It is often necessary to obtain a pure chemical from an impure sample. This experiment involves the purification of a chemical called alum.

Class practical

It is often necessary to obtain pure solid chemicals from impure samples. This experiment involves the purification of alum. If students have already carried out this type of experiment, eg salt from a mixture of salt and sand, it can be presented as a simple type of investigation. In addition, this experiment allows large crystals of alum to be formed; students are always fascinated by the process of crystal growing.

Lesson organisation

This experiment can be carried out by groups of two or three and will take about one hour to complete.

Apparatus Chemicals

Eye protection

Beaker (100 cm3)

Glass stirring rod

Filter funnel

Filter papers, 2

Evaporating dish

Clamp and stand

Bunsen burner

Heat resistant mat



Forceps (optional)

Watch glass (optional)

Impure alum (hydrated aluminium potassium sulfate) about 5 g per group of students (Note 1)

Refer to Health & Safety and Technical notes section below for additional information.

Health & Safety and Technical notes

Read our standard health & safety guidance

Wear eye protection throughout. Take care with hot apparatus and solutions. 

Alum, KAl(SO4)2.12H2O - see CLEAPSS Hazcard.

1 To prepare the impure solid, add a small amount of dry soil to a sample of alum. Ensure the soil is taken from an area unlikely to be contaminated (away from dogs or cats). Depending on the type of soil, particles may pass through the filter paper.


a Use about 3-4 g of the impure solid – enough to cover the bottom of the beaker.

b Add water until the beaker is about one-quarter full of liquid (25 cm3).

c Place the beaker on a tripod and gauze, over a Bunsen burner, and heat the mixture stirring it frequently with a glass rod.

d When the mixture boils, stop heating and allow the mixture to cool a little.

e Filter the hot solution into the evaporating dish (see diagram).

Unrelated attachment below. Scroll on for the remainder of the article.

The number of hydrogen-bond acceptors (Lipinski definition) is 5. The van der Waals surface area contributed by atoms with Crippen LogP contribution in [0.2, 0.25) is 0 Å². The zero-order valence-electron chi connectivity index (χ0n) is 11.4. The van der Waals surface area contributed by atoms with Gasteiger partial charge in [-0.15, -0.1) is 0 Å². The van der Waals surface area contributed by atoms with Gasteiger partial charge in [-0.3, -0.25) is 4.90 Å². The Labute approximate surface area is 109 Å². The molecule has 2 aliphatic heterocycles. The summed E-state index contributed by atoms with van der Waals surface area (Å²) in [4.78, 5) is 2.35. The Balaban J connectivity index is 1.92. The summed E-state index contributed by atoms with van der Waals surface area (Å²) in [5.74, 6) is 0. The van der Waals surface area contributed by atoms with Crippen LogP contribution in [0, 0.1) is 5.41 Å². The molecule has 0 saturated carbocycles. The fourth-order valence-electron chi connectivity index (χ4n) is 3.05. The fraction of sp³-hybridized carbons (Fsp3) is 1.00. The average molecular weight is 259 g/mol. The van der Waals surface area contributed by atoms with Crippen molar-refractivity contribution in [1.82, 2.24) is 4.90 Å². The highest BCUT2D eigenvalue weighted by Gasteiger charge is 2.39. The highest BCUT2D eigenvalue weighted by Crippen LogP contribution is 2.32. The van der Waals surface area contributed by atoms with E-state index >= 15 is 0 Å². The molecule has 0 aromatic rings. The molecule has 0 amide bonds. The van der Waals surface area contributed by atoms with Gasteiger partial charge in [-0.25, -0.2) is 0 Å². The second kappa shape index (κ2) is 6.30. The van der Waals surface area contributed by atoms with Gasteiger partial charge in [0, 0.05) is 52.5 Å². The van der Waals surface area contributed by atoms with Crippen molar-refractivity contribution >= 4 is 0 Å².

f Leave the solution to cool. If necessary cover the dish with a filter paper or watch glass and leave overnight.

g Remove the crystals by decanting or by using a pair of a forceps.

h Dry these crystals by dabbing them on pieces of dry filter paper.

Teaching notes

It is important that students use the quantities given above. Using too much solid will prevent all the alum from fully dissolving and a powdered, rather than a crystalline product will form. Using too much water means that on cooling, no crystals will appear, since the solution is still unsaturated.

Students should understand that this method works because alum dissolves in water whilst most of the foreign matter is insoluble. They should also realise that the alum eventually crystallises out since it is far less soluble in cold water than in hot.

This experiment can be extended by allowing students to “grow” crystals from the saturated solution left behind in the evaporating dish. Traditionally this is carried out by suspending crystals from a length of cotton, but equally good results are obtained by choosing a well-formed crystal and placing it in some of the filtered saturated solution. Dust-free conditions are essential.

Health & Safety checked, 2016


This Practical Chemistry resource was developed by the Nuffield Foundation and the Royal Society of Chemistry.

© Nuffield Foundation and the Royal Society of Chemistry

Page last updated October 2015